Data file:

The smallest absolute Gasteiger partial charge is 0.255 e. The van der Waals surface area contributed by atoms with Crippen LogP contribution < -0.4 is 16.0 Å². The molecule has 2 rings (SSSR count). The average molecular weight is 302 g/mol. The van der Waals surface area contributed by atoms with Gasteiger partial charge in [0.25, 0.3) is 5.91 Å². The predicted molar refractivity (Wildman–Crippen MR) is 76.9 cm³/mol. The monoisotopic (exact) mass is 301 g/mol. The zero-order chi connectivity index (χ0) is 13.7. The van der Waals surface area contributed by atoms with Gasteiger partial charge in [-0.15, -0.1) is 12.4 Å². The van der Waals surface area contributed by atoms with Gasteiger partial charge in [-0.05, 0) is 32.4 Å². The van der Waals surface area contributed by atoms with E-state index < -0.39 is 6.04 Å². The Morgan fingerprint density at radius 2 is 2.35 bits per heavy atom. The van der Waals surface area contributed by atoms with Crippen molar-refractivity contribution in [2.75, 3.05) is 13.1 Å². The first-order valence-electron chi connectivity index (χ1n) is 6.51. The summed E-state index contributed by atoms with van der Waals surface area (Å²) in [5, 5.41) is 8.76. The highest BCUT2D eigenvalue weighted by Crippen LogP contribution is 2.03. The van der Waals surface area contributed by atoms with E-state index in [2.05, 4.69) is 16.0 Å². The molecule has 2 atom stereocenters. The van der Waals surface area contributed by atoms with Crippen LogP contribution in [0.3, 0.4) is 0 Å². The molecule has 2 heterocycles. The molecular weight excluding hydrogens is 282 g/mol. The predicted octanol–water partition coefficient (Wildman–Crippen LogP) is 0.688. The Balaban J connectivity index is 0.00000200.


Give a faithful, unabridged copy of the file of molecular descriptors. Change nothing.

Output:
The smallest absolute Gasteiger partial charge is 0.255 e. The van der Waals surface area contributed by atoms with Crippen LogP contribution < -0.4 is 16.0 Å². The molecule has 2 rings (SSSR count). The average molecular weight is 302 g/mol. The van der Waals surface area contributed by atoms with Gasteiger partial charge in [0.25, 0.3) is 5.91 Å². The predicted molar refractivity (Wildman–Crippen MR) is 76.9 cm³/mol. The monoisotopic (exact) mass is 301 g/mol. The zero-order chi connectivity index (χ0) is 13.7. The van der Waals surface area contributed by atoms with Gasteiger partial charge in [-0.15, -0.1) is 12.4 Å². The van der Waals surface area contributed by atoms with Gasteiger partial charge in [-0.05, 0) is 32.4 Å². The van der Waals surface area contributed by atoms with E-state index < -0.39 is 6.04 Å². The Morgan fingerprint density at radius 2 is 2.35 bits per heavy atom. The van der Waals surface area contributed by atoms with Crippen molar-refractivity contribution in [2.75, 3.05) is 13.1 Å². The first-order valence-electron chi connectivity index (χ1n) is 6.51. The summed E-state index contributed by atoms with van der Waals surface area (Å²) in [5, 5.41) is 8.76. The highest BCUT2D eigenvalue weighted by Crippen LogP contribution is 2.03. The van der Waals surface area contributed by atoms with E-state index in [2.05, 4.69) is 16.0 Å². The molecule has 2 atom stereocenters. The van der Waals surface area contributed by atoms with Crippen LogP contribution in [0.3, 0.4) is 0 Å². The molecule has 2 heterocycles. The molecular weight excluding hydrogens is 282 g/mol. The predicted octanol–water partition coefficient (Wildman–Crippen LogP) is 0.688. The Balaban J connectivity index is 0.00000200.